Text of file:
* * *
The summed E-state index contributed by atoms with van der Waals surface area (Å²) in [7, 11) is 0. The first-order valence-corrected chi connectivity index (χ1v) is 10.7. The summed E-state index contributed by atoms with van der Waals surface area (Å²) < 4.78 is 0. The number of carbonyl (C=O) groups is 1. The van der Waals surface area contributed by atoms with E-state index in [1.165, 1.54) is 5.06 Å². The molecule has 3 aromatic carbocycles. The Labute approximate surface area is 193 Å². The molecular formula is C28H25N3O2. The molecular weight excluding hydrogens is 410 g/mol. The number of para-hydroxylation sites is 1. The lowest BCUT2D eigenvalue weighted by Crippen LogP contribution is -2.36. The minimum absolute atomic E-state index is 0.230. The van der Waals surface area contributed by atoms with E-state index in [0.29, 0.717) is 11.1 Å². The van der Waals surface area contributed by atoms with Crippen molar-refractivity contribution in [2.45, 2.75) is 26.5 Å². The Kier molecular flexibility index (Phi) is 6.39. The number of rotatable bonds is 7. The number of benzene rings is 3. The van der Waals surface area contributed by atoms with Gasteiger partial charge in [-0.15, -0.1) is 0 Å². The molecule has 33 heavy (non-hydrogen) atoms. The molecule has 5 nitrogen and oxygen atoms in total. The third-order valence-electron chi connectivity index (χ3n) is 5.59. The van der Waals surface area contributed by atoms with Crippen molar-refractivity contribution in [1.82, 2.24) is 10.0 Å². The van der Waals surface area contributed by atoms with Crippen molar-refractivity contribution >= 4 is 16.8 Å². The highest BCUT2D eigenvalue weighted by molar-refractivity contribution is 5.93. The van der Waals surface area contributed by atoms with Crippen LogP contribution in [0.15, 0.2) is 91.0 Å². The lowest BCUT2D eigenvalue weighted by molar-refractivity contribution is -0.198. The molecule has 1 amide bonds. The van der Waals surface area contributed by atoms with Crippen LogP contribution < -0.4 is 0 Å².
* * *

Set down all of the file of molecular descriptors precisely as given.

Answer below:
The summed E-state index contributed by atoms with van der Waals surface area (Å²) in [7, 11) is 0. The first-order valence-corrected chi connectivity index (χ1v) is 10.7. The summed E-state index contributed by atoms with van der Waals surface area (Å²) < 4.78 is 0. The number of carbonyl (C=O) groups is 1. The van der Waals surface area contributed by atoms with E-state index in [1.165, 1.54) is 5.06 Å². The molecule has 3 aromatic carbocycles. The Labute approximate surface area is 193 Å². The molecular formula is C28H25N3O2. The molecular weight excluding hydrogens is 410 g/mol. The number of para-hydroxylation sites is 1. The lowest BCUT2D eigenvalue weighted by Crippen LogP contribution is -2.36. The minimum absolute atomic E-state index is 0.230. The van der Waals surface area contributed by atoms with E-state index in [0.29, 0.717) is 11.1 Å². The van der Waals surface area contributed by atoms with Crippen molar-refractivity contribution in [2.45, 2.75) is 26.5 Å². The Kier molecular flexibility index (Phi) is 6.39. The number of rotatable bonds is 7. The number of benzene rings is 3. The van der Waals surface area contributed by atoms with Gasteiger partial charge in [-0.15, -0.1) is 0 Å². The molecule has 33 heavy (non-hydrogen) atoms. The molecule has 5 nitrogen and oxygen atoms in total. The third-order valence-electron chi connectivity index (χ3n) is 5.59. The van der Waals surface area contributed by atoms with Crippen molar-refractivity contribution in [1.82, 2.24) is 10.0 Å². The van der Waals surface area contributed by atoms with Crippen molar-refractivity contribution >= 4 is 16.8 Å². The highest BCUT2D eigenvalue weighted by molar-refractivity contribution is 5.93. The van der Waals surface area contributed by atoms with Crippen LogP contribution in [0.15, 0.2) is 91.0 Å². The lowest BCUT2D eigenvalue weighted by molar-refractivity contribution is -0.198. The molecule has 1 amide bonds. The van der Waals surface area contributed by atoms with Crippen LogP contribution < -0.4 is 0 Å².